Late November

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A proud raven, with a shiny red piece of meat in it’s beak, flew and perched on our roof. I distracted Willow, so she wouldn’t see, but she caught a whiff. The barking started, the raven took off into the grey November sky. 

Used the last of the summer onions today. The ones I plucked out of the dry earth when the sky was shrouded in smoke from forest fires. They were tucked away and it was lucky I’d found them.

We still have plenty of beets, spuds, carrots, garlic and smoke. The firewood is also plenty, more than holding up.

November, when the ground is either froze or not, can be harsh. The light continues to diminish, colours disappear and are replaced by grey. It can rain or snow and footing must be tested.

There’ll come a day, sure as hell, we’ll suffer shortages.  But for now, thank God, it’s only money.

***

Rode into the bush tonight just to make sure the stars were still up there. It’s been awhile since the sky has cleared. Sure enough there they were between breaks in the clouds. They were all out of place from the last time I looked. It is reassuring to become aligned once again.

We were treated to two owls hooting back and forth. The one who started first sounded like a dog barking. Willow’s hackles went up. Her circle got smaller and she barked back. Then another owl started. It was the the barking owl, the barking dog and then the hooting owl, over and over, for about ten minutes. Finally, between the three of them, they must have worked out their differences and stopped the chatter. Quiet returned. Willow’s circle grew.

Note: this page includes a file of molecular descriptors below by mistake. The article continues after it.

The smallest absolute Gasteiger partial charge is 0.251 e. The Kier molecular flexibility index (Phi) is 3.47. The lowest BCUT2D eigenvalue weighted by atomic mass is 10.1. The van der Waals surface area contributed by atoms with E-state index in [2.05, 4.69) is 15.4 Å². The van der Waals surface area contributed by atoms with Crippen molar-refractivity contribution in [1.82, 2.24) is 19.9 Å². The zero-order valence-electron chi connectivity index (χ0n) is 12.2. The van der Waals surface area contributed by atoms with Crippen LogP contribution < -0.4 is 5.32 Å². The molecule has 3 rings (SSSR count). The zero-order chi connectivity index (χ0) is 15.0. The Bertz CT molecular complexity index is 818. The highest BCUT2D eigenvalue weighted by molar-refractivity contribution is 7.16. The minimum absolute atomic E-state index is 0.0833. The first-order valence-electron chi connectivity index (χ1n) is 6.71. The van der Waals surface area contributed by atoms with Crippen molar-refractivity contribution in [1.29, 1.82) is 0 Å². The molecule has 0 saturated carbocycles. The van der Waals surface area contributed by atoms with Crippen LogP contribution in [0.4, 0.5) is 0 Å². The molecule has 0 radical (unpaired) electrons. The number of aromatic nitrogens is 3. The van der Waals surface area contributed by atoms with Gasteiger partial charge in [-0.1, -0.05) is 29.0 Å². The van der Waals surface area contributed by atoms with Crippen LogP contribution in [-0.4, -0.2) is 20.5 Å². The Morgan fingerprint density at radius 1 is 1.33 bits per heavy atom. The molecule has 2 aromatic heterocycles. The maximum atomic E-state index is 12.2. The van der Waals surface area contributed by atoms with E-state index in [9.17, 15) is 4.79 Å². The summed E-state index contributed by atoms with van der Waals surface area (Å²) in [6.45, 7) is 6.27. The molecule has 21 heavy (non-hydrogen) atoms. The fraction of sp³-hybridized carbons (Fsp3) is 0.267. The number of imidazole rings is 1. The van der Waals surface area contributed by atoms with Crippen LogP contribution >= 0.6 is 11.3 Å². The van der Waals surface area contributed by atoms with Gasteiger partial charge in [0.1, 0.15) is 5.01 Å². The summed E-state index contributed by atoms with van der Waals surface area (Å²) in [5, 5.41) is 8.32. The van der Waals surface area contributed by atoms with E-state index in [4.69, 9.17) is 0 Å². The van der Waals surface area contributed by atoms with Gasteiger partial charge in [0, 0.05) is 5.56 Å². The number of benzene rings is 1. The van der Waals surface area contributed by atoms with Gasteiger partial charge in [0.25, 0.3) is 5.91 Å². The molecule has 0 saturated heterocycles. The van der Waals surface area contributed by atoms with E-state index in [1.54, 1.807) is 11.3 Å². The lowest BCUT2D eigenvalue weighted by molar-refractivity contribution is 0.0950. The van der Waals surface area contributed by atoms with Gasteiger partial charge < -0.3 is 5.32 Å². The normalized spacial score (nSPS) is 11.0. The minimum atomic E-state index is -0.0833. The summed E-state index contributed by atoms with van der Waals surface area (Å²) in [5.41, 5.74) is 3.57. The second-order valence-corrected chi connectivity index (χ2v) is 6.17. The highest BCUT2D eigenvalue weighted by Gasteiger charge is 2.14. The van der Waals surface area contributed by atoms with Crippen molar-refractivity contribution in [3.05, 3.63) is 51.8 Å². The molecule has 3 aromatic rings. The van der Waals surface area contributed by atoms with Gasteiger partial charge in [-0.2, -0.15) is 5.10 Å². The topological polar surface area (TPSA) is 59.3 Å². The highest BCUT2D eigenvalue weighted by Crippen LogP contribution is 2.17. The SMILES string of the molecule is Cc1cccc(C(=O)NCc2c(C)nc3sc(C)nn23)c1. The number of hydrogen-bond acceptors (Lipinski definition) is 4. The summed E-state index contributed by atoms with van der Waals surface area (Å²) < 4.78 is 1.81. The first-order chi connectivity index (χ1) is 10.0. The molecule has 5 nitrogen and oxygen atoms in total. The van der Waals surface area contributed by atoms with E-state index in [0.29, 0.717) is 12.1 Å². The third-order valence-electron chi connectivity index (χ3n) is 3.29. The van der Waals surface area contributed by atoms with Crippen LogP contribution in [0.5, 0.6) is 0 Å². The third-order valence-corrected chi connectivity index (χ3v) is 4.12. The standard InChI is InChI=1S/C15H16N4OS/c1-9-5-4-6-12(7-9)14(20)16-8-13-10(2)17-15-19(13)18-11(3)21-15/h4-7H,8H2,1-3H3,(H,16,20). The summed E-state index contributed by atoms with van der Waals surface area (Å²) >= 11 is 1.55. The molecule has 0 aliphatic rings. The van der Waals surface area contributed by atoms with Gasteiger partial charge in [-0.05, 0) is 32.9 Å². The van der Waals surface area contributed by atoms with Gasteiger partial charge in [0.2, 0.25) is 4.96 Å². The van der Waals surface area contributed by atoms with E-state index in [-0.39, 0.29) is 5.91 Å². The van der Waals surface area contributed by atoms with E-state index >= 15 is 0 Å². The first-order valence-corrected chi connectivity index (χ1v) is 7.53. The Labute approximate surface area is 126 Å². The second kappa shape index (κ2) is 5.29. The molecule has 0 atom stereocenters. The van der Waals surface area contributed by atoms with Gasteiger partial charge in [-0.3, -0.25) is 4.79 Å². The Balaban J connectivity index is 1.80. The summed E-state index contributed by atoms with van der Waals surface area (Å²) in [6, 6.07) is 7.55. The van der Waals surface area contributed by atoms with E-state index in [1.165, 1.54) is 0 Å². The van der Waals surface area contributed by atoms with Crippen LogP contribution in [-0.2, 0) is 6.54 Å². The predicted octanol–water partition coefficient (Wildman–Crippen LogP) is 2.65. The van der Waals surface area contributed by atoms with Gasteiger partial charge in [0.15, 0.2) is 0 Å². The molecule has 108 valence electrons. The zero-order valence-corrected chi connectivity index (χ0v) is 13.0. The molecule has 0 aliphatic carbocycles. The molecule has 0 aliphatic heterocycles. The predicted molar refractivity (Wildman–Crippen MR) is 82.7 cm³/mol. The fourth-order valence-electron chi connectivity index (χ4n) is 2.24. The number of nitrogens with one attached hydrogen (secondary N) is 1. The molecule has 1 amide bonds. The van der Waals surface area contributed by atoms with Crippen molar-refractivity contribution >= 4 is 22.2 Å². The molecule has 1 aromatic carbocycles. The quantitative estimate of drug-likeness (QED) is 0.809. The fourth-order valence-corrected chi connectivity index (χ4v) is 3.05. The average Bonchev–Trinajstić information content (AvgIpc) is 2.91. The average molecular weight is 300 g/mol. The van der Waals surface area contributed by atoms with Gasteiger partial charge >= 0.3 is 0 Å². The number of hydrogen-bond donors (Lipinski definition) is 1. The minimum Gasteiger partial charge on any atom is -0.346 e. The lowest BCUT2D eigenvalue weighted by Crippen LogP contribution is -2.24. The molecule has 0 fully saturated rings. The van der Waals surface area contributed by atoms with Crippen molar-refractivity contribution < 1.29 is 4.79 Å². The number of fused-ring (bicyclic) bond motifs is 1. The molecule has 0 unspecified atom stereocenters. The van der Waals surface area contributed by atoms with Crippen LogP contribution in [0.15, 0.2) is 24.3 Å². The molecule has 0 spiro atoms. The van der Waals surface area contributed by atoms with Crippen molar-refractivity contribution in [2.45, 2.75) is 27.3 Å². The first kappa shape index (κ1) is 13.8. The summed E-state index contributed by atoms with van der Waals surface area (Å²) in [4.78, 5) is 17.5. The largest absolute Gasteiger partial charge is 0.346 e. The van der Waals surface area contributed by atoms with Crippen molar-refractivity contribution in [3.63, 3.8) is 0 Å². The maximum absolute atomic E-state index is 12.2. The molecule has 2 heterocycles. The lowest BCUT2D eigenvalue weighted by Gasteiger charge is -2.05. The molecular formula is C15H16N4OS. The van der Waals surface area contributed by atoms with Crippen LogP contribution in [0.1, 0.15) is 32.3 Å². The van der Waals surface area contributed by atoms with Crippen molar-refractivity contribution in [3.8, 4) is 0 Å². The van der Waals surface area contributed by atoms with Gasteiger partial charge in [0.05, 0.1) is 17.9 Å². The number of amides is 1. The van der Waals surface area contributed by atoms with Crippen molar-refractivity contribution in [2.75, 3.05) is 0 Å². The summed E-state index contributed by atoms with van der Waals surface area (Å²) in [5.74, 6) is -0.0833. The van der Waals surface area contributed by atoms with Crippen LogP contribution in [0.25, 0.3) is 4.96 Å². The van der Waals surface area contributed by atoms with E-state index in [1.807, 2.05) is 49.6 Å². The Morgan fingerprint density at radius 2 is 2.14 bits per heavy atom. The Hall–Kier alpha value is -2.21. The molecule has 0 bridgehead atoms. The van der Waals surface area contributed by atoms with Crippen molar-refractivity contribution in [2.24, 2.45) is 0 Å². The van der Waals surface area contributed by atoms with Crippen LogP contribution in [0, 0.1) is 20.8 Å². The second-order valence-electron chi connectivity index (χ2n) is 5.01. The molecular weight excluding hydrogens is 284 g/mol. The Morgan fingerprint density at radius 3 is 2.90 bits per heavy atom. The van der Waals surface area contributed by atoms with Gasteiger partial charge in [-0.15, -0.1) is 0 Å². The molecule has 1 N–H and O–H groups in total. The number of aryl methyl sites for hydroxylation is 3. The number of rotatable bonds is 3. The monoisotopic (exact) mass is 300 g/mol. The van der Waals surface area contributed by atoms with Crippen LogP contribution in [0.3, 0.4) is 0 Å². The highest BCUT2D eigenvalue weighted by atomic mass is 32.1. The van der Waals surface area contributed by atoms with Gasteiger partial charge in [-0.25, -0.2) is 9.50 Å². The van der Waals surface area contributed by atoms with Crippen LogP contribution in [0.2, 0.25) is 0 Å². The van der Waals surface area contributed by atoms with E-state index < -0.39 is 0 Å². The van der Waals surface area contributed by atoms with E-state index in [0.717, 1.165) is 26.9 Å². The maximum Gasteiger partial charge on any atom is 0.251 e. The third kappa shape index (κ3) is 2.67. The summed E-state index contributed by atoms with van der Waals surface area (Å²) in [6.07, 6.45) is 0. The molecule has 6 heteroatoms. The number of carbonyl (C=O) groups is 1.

***

Down in the valley or up in the mountains, at my age, I’m lucky, I walk where I want, I’m either not worth the bother or too much trouble. Willow stays alert just in case my bluff is called.

Late Fall

_LME8964BCresting the summit.

We have had a few beautiful days. It only seemed right to get into the mountains one more time before the snow started falling in earnest.

_LME8843BMorning light touches the mountain tops. Willow scans the trail ahead.

Willow, Maynard and I set out early and were on the trail before sun up. We climbed up quickly through the bush. I studied the places I was going to have difficulty with coming down. The snow was crisp, but it would be icy directly under the trees come afternoon. Some of the ice would be unavoidable. There was a day I would hop, skip and jump down the trail.

_LME8981BMaynard and Willow walk the ridge. 

Now I am more economical, to put it kindly. Not to many waisted steps. Some of those steps are damn slow. It reminds me that I have to stay in shape so I can show these places to Cooper and Scarlett.

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In some places the snow was hard and others I broke through. On the ridge the snow was windblown hard or blown off the rocks so the going was relative easy.

_LME8953B.jpgLooking back along the windy ridge.